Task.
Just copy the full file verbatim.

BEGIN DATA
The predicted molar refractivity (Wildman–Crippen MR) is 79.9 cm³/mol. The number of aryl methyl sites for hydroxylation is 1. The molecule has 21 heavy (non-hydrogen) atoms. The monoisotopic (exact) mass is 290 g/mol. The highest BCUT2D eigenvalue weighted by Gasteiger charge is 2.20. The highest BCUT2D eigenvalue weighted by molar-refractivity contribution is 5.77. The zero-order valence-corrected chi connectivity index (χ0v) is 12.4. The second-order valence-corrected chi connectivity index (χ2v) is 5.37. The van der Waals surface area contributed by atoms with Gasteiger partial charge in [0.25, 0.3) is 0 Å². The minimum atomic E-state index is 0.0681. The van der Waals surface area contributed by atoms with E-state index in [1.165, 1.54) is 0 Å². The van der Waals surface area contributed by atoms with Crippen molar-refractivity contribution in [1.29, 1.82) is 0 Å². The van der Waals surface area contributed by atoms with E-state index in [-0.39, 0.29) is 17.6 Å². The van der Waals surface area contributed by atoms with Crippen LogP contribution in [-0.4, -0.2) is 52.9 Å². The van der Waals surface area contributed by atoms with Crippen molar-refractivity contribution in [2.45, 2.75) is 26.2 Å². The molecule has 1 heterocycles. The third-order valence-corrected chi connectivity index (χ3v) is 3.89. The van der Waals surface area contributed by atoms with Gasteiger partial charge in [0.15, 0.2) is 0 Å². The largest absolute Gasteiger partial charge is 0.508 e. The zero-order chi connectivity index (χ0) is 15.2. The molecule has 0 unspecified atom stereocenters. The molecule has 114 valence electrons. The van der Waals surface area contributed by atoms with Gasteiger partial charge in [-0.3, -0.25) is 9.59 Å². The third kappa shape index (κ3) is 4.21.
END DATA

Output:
The predicted molar refractivity (Wildman–Crippen MR) is 79.9 cm³/mol. The number of aryl methyl sites for hydroxylation is 1. The molecule has 21 heavy (non-hydrogen) atoms. The monoisotopic (exact) mass is 290 g/mol. The highest BCUT2D eigenvalue weighted by Gasteiger charge is 2.20. The highest BCUT2D eigenvalue weighted by molar-refractivity contribution is 5.77. The zero-order valence-corrected chi connectivity index (χ0v) is 12.4. The second-order valence-corrected chi connectivity index (χ2v) is 5.37. The van der Waals surface area contributed by atoms with Gasteiger partial charge in [0.25, 0.3) is 0 Å². The minimum atomic E-state index is 0.0681. The van der Waals surface area contributed by atoms with E-state index in [1.165, 1.54) is 0 Å². The van der Waals surface area contributed by atoms with Crippen molar-refractivity contribution in [1.29, 1.82) is 0 Å². The van der Waals surface area contributed by atoms with E-state index in [-0.39, 0.29) is 17.6 Å². The van der Waals surface area contributed by atoms with Crippen LogP contribution in [-0.4, -0.2) is 52.9 Å². The van der Waals surface area contributed by atoms with Crippen molar-refractivity contribution in [2.45, 2.75) is 26.2 Å². The molecule has 1 heterocycles. The third-order valence-corrected chi connectivity index (χ3v) is 3.89. The van der Waals surface area contributed by atoms with Gasteiger partial charge in [0.15, 0.2) is 0 Å². The largest absolute Gasteiger partial charge is 0.508 e. The zero-order chi connectivity index (χ0) is 15.2. The molecule has 0 unspecified atom stereocenters. The molecule has 114 valence electrons. The van der Waals surface area contributed by atoms with Gasteiger partial charge in [-0.3, -0.25) is 9.59 Å². The third kappa shape index (κ3) is 4.21.